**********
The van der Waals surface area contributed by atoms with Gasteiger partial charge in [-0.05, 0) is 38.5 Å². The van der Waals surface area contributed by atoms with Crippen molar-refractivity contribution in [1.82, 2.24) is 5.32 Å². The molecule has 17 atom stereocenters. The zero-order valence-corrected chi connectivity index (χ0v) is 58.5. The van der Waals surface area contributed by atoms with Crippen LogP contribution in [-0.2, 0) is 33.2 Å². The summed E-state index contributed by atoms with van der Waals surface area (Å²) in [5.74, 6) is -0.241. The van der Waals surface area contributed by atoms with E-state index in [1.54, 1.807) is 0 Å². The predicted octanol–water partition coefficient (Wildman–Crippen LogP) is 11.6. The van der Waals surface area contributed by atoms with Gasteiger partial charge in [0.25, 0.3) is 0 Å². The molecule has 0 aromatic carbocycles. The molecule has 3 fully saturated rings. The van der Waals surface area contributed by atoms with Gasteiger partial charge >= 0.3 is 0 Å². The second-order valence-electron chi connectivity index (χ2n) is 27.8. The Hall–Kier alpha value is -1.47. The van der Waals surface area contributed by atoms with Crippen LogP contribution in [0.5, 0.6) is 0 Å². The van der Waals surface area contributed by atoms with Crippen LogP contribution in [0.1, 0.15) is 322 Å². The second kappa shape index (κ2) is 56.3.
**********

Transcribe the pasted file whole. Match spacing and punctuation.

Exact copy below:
The van der Waals surface area contributed by atoms with Gasteiger partial charge in [-0.05, 0) is 38.5 Å². The van der Waals surface area contributed by atoms with Crippen molar-refractivity contribution in [1.82, 2.24) is 5.32 Å². The molecule has 17 atom stereocenters. The zero-order valence-corrected chi connectivity index (χ0v) is 58.5. The van der Waals surface area contributed by atoms with Crippen LogP contribution in [-0.2, 0) is 33.2 Å². The summed E-state index contributed by atoms with van der Waals surface area (Å²) in [5.74, 6) is -0.241. The van der Waals surface area contributed by atoms with E-state index in [1.54, 1.807) is 0 Å². The predicted octanol–water partition coefficient (Wildman–Crippen LogP) is 11.6. The van der Waals surface area contributed by atoms with Gasteiger partial charge in [0.25, 0.3) is 0 Å². The molecule has 0 aromatic carbocycles. The molecule has 3 fully saturated rings. The van der Waals surface area contributed by atoms with Gasteiger partial charge >= 0.3 is 0 Å². The second-order valence-electron chi connectivity index (χ2n) is 27.8. The Hall–Kier alpha value is -1.47. The van der Waals surface area contributed by atoms with Crippen LogP contribution in [0.5, 0.6) is 0 Å². The van der Waals surface area contributed by atoms with Crippen LogP contribution in [0.1, 0.15) is 322 Å². The second kappa shape index (κ2) is 56.3.